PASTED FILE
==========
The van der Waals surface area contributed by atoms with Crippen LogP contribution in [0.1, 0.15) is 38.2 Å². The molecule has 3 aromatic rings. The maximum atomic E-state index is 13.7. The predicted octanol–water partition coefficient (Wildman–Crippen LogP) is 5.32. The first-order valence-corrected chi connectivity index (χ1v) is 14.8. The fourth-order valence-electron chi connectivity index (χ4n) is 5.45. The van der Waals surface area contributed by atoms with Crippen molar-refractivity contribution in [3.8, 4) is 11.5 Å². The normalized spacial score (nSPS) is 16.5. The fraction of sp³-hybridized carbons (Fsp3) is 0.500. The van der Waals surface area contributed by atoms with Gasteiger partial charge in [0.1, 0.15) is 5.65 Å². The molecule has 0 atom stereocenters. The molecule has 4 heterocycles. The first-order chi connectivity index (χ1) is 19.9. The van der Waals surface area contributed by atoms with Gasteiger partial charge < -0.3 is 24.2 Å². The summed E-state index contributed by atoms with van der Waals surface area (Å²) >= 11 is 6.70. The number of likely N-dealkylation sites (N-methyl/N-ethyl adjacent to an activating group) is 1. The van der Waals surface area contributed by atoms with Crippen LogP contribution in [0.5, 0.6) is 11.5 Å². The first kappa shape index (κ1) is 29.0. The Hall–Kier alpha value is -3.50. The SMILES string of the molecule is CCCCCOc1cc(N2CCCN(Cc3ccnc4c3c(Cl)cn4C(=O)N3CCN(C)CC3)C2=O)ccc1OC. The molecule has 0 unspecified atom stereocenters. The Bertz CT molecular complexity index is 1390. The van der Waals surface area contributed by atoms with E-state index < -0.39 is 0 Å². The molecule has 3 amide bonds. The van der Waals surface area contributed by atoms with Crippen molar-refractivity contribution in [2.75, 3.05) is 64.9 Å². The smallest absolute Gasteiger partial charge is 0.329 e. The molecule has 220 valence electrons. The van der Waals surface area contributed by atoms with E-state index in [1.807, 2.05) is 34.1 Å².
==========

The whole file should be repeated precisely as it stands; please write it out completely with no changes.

The van der Waals surface area contributed by atoms with Crippen LogP contribution in [0.1, 0.15) is 38.2 Å². The molecule has 3 aromatic rings. The maximum atomic E-state index is 13.7. The predicted octanol–water partition coefficient (Wildman–Crippen LogP) is 5.32. The first-order valence-corrected chi connectivity index (χ1v) is 14.8. The fourth-order valence-electron chi connectivity index (χ4n) is 5.45. The van der Waals surface area contributed by atoms with Crippen molar-refractivity contribution in [3.8, 4) is 11.5 Å². The normalized spacial score (nSPS) is 16.5. The fraction of sp³-hybridized carbons (Fsp3) is 0.500. The van der Waals surface area contributed by atoms with Gasteiger partial charge in [0.1, 0.15) is 5.65 Å². The molecule has 0 atom stereocenters. The molecule has 4 heterocycles. The first-order chi connectivity index (χ1) is 19.9. The van der Waals surface area contributed by atoms with Gasteiger partial charge < -0.3 is 24.2 Å². The summed E-state index contributed by atoms with van der Waals surface area (Å²) >= 11 is 6.70. The number of likely N-dealkylation sites (N-methyl/N-ethyl adjacent to an activating group) is 1. The van der Waals surface area contributed by atoms with Crippen LogP contribution in [0.5, 0.6) is 11.5 Å². The first kappa shape index (κ1) is 29.0. The Hall–Kier alpha value is -3.50. The SMILES string of the molecule is CCCCCOc1cc(N2CCCN(Cc3ccnc4c3c(Cl)cn4C(=O)N3CCN(C)CC3)C2=O)ccc1OC. The molecule has 0 unspecified atom stereocenters. The Bertz CT molecular complexity index is 1390. The van der Waals surface area contributed by atoms with E-state index < -0.39 is 0 Å². The molecule has 3 amide bonds. The van der Waals surface area contributed by atoms with Crippen molar-refractivity contribution in [2.75, 3.05) is 64.9 Å². The smallest absolute Gasteiger partial charge is 0.329 e. The molecule has 220 valence electrons. The van der Waals surface area contributed by atoms with E-state index in [1.807, 2.05) is 34.1 Å².